The crime thriller genre is one that many Nollywood filmmakers wouldn’t dabble into. Dare Olaitan takes a shot at it with his latest movie, “Knockout Blessing”.
Olaitan is fully in charge of “Knockout Blessing” as writer and director. Perhaps his 2016 film titled “Ojukokoro” – meaning greed in Yoruba – is not enough to do justice to this subject. So, he revisits it. This time he situates the story in the Nigerian political environment. Power is only good to the extent that it doesn’t make you greedy. “Knockout Blessing” also touches on other themes like women’s rights and bullying. However, Olaitan struggles to bring the themes together to tell a compelling story.
He structures the screenplay into four chapters. The film’s opening is intriguing. Udoka Oyeka’s character receives a message on his computer. The time is 3.49am. It’s a matter of “national security” so he needs to speak with the president urgently. The scene makes the viewer sit-up in anticipation of a joyride but the intrigue is not sustained.
In the next chapter, the audience is taken into Blessing’s world. Ade Laoye plays Blessing, a young aspiring boxer. Blessing meets Oby (Linda Ejiofor) on what would have been an ill-fated day for the latter. Olaitan moves the story forward by revealing information about Blessing using flashbacks. However, all you need to know about Blessing is that she has a killer punch. On the other hand, Oby is Hannah’s (Meg Otanwa) protege. Their encounter with Blessing takes them down a path that leads into the criminal underworld.
The film really takes flight in chapter three. Racketeer Dagogo (Bucci Franklin) and Gowon (Demola Adedoyin) come into the picture. Franklin brings the much needed gusto. And it’s interesting to see Blessing’s character develop. She transforms from a shy and naive girl from a small town somewhere in southwest Nigeria, to the defender of “Dagogo’s Angels”. Gowon is the hitman. He must stop the gang from revealing the president’s secret in the interest of “national security”. Blessing holds her own as lead. And Adedoyin delivers on his role as the stoic villian.
Meanwhile, Gowon is not Blessing’s only problem. Tony Akposheri and Iyke Micheal (Ibrahim) are trailing her. To clarify, Akposheri’s son and Ibrahim had suffered from Blessing’s punch. And by an unlikely coincidence, they both file a complaint against Blessing at the same police station. Akposheri and Michael are the least impressive actors in “Knockout Blessing”. Their acting is stagy.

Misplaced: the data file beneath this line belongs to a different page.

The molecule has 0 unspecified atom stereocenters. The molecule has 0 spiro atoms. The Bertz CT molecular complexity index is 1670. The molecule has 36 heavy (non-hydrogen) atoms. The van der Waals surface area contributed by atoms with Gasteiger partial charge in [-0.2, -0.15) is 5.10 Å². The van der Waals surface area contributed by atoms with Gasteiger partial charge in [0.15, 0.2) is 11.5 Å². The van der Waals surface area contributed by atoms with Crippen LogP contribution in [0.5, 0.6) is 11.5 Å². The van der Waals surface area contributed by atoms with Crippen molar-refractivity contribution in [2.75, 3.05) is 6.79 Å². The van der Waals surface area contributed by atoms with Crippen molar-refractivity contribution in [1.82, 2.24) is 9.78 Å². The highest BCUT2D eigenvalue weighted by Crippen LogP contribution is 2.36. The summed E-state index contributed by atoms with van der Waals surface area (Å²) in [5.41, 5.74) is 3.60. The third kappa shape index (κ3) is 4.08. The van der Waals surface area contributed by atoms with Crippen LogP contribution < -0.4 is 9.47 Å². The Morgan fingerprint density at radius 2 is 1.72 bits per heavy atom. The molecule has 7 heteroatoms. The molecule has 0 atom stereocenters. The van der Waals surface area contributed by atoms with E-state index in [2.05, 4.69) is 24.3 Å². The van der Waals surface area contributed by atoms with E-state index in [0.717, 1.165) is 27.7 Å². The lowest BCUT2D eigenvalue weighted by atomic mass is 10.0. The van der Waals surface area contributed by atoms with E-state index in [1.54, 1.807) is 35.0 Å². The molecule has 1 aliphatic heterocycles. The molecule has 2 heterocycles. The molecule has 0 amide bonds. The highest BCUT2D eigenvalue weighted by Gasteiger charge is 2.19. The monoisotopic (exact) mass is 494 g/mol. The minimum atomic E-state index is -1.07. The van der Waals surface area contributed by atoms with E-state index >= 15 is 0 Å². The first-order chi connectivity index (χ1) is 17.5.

Olaitan’s script is mainly based on a Pidgin English dialogue. However, the dialogue is generic. Hannah’s continuous emphasis ‘all Kpai na Kpai”, meaning death is death, has to be the most memorable line in “Knockout Blessing”.
Apart from the uninspiring dialogue, the makeup was also a setback. Nollywood’s production standards have improved significantly. Therefore, the poorly done scar on Ibrahim’s (Iyke Michael) face was disappointing. However, Nollywood filmmakers are still not getting it right with their action sequences and “Knockout Blessing” is no exception. The punches were ridiculous. And how Gowon survived so many men and came out unscathed is mind-boggling.
In the film’s final chapter, the closely guarded secret unraveled. Contrary to expectations, it is unbecoming. It made you feel like you were watching a Nollywood film from two decades ago. The final act of the movie is even more confusing. It leaves one wondering what the film’s purpose is. The fact is that “Knockout Blessing” has been set-up for a sequel, so the many unanswered questions might be dealt with in the sequel.
To sum it up, Olaitan is a young and ambitious director who’s efforts should be acknowledged. His story is one of how greed can kill ambition. “Knockout Blessing” intends social change but Laoye and Adedoyin’s convincing performances are unable to save the film from its clumsy plot. It’s not the kind of movie Nollywood should be putting at a time when China just landed on the moon’s far side. It’s questionable that the movie made it to the cinema because the matter of “national security” makes us look primitive.
Written and directed by: Dare Olaitan
Cast: Linda Ejiofor, Demola Adedoyin, Ade Laoye, Meg Otanwa, Udoka Oyeka, Gbenga Titiloye, Tony Akposheri, Bucci Franklin and KC Ejelonu, Abayomi Alvin, Sandra Eze and Odenike.